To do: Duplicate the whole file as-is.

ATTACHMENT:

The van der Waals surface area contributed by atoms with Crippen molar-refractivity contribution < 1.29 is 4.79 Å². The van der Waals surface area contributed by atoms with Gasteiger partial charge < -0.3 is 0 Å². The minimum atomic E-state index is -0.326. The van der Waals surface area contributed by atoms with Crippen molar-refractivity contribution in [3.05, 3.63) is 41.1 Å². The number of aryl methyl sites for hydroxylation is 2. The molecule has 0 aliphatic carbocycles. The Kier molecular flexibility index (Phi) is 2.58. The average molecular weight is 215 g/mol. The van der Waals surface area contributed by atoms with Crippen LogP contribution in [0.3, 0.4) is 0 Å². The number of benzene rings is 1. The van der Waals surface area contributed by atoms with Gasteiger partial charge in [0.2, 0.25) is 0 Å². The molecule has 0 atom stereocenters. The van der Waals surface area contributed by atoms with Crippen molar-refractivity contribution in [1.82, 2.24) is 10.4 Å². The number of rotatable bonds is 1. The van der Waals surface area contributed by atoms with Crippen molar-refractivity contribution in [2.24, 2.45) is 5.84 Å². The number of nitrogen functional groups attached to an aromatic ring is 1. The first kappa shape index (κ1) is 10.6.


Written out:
The van der Waals surface area contributed by atoms with Crippen molar-refractivity contribution < 1.29 is 4.79 Å². The van der Waals surface area contributed by atoms with Gasteiger partial charge < -0.3 is 0 Å². The minimum atomic E-state index is -0.326. The van der Waals surface area contributed by atoms with Crippen molar-refractivity contribution in [3.05, 3.63) is 41.1 Å². The number of aryl methyl sites for hydroxylation is 2. The molecule has 0 aliphatic carbocycles. The Kier molecular flexibility index (Phi) is 2.58. The average molecular weight is 215 g/mol. The van der Waals surface area contributed by atoms with Crippen LogP contribution in [0.3, 0.4) is 0 Å². The number of benzene rings is 1. The van der Waals surface area contributed by atoms with Gasteiger partial charge in [0.2, 0.25) is 0 Å². The molecule has 0 atom stereocenters. The van der Waals surface area contributed by atoms with Crippen molar-refractivity contribution in [1.82, 2.24) is 10.4 Å². The number of rotatable bonds is 1. The van der Waals surface area contributed by atoms with Crippen molar-refractivity contribution in [2.24, 2.45) is 5.84 Å². The number of nitrogen functional groups attached to an aromatic ring is 1. The first kappa shape index (κ1) is 10.6.